In addition, we are pleased to announce our collaboration with FOCUS Distribution. FOCUS Distribution is a marketing and distribution firm that specializes in representing money managers with unique investment solutions. FOCUS was founded by three previous partners from Miller/Howard Investments, a boutique SMA manager in Woodstock, NY. Together they have over 80 years of combined experience in the Institutional and Retail investment marketing world. They have raised over $15 billion dollars at major wirehouses, regional brokers, institutions and foundations. Based in Woodstock, NY the firm has additional offices in Houston, TX and Philadelphia, PA.

David A. Rolfe, CFA, Chief Investment Officer

Michael X. Quigley, CFA, Senior Portfolio Manager

Christopher T. Jersan, CFA, Portfolio Manager

The information and statistical data contained herein have been obtained from sources, which we believe to be reliable, but in no way are warranted by us to accuracy or completeness. We do not undertake to advise you as to any change in figures or our views. This is not a solicitation of any order to buy or sell. We, our affiliates and any officer, director or stockholder or any member of their families, may have a position in and may from time to time purchase or sell any of the above mentioned or related securities. Past results are no guarantee of future results.

This report includes candid statements and observations regarding investment strategies, individual securities, and economic and market conditions; however, there is no guarantee that these statements, opinions or forecasts will prove to be correct. These comments may also include the expression of opinions that are speculative in nature and should not be relied on as statements of fact.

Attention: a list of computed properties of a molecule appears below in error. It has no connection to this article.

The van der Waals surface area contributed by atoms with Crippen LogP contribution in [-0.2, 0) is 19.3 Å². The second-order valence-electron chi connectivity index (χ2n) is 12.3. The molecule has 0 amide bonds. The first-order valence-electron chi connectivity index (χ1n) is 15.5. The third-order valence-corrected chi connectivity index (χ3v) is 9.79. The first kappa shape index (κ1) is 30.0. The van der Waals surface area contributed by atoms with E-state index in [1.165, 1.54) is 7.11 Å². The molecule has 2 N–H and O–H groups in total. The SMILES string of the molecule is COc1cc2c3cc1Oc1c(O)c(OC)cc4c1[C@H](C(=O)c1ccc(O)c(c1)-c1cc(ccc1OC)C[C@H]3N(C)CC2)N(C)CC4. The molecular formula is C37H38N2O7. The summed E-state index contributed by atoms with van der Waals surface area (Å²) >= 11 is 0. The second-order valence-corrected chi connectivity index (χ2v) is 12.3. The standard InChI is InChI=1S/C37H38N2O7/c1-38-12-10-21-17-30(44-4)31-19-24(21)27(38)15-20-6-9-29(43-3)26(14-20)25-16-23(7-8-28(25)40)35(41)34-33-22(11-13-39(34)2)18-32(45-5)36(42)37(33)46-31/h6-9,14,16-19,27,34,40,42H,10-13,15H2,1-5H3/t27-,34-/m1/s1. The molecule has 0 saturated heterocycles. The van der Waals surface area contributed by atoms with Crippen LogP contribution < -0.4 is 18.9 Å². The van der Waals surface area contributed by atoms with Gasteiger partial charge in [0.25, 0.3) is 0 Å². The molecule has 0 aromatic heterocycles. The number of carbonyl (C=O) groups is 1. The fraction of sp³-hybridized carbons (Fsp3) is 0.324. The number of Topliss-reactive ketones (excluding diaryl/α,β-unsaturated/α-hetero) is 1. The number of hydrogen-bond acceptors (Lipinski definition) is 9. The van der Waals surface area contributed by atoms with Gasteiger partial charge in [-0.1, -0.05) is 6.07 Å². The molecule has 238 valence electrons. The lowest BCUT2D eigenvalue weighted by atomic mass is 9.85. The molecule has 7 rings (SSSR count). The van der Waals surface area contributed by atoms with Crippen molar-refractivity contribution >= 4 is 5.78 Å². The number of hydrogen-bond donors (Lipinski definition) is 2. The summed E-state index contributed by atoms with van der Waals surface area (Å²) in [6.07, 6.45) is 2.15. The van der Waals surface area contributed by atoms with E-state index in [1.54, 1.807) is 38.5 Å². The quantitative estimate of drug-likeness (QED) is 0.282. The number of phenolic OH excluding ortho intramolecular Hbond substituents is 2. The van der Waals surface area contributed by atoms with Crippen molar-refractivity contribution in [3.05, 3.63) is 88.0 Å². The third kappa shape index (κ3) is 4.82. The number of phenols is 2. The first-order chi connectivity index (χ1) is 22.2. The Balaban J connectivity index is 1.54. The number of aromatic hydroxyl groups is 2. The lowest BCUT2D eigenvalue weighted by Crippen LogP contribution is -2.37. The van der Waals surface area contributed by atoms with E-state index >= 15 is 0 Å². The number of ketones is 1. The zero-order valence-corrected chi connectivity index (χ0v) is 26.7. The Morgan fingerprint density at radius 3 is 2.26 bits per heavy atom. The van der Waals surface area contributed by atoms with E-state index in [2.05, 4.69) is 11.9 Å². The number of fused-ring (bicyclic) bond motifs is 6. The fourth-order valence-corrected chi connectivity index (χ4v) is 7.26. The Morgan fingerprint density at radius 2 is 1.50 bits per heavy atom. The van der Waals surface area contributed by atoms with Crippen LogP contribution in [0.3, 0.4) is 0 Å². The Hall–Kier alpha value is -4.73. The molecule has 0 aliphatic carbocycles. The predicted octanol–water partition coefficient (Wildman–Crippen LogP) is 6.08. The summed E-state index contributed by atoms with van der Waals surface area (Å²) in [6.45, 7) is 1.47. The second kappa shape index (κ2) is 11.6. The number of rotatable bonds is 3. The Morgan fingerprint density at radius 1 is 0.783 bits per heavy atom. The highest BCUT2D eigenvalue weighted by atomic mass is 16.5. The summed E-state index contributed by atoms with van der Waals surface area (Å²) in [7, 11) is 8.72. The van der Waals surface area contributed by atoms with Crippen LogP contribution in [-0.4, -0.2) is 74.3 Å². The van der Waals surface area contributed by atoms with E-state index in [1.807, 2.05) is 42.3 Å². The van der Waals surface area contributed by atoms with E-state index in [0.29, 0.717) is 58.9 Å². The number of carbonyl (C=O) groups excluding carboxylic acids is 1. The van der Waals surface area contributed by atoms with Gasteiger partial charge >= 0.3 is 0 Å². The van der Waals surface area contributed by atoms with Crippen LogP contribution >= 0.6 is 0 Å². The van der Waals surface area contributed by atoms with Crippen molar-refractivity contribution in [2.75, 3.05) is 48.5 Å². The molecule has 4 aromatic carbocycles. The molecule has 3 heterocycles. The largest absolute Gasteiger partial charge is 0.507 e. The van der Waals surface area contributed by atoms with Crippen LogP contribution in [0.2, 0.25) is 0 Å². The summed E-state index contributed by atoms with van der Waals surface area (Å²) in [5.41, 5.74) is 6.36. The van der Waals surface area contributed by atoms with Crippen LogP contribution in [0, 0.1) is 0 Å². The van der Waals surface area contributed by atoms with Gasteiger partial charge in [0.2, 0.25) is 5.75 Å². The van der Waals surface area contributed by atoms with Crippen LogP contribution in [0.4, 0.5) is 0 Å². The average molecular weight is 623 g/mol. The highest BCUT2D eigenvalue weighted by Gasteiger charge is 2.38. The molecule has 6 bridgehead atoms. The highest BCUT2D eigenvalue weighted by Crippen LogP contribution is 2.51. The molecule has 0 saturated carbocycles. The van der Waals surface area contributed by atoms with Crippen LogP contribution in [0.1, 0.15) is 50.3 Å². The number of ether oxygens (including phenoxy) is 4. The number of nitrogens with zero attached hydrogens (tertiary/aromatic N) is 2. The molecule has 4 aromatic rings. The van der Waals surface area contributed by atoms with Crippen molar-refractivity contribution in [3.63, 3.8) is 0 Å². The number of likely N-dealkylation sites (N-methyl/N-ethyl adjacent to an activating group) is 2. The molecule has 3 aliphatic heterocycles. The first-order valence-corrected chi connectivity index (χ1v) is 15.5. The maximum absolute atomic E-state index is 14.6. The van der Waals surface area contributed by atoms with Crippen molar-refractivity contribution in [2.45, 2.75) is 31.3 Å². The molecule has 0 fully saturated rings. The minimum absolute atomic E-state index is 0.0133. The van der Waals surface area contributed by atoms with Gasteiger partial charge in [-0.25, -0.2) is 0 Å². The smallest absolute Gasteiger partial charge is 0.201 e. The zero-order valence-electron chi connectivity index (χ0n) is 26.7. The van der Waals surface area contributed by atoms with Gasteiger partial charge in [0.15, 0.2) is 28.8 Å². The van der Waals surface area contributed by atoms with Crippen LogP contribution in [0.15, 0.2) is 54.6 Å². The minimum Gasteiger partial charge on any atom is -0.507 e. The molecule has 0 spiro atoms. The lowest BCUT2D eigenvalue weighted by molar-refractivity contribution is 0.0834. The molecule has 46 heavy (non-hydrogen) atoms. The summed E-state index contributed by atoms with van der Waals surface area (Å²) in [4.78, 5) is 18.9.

Wedgewood Partners is committed to communicating with our investment partners as candidly as possible because we believe our investors benefit from understanding our investment philosophy, investment process, stock selection methodology and investor temperament. Our views and opinions include “forward-looking statements” which may or may not be accurate over the long term. Forward-looking statements can be identified by words like “believe,” “think,” “expect,” “anticipate,” or similar expressions. You should not place undue reliance on forward-looking statements, which are current as of the date of this report. We disclaim any obligation to update or alter any forward-looking statements, whether as a result of new information, future events or otherwise. While we believe we have a reasonable basis for our appraisals and we have confidence in our opinions, actual results may differ materially from those we anticipate.

The information provided in this material should not be considered a recommendation to buy, sell or hold any particular security.

[1] Portfolio contribution calculated gross of fees. The holdings identified do not represent all of the securities purchased, sold, or recommended. Returns are presented net of fees and include the reinvestment of all income. “Net (actual)” returns are calculated using actual management fees and are reduced by all fees and transaction costs incurred. Past performance does not guarantee future results. Additional calculation information is available upon request.

Original Post

Editor’s Note: The summary bullets for this article were chosen by Seeking Alpha editors.

Editor’s Note: This article discusses one or more securities that do not trade on a major U.S. exchange. Please be aware of the risks associated with these stocks.

Leave a Reply

Your email address will not be published. Required fields are marked *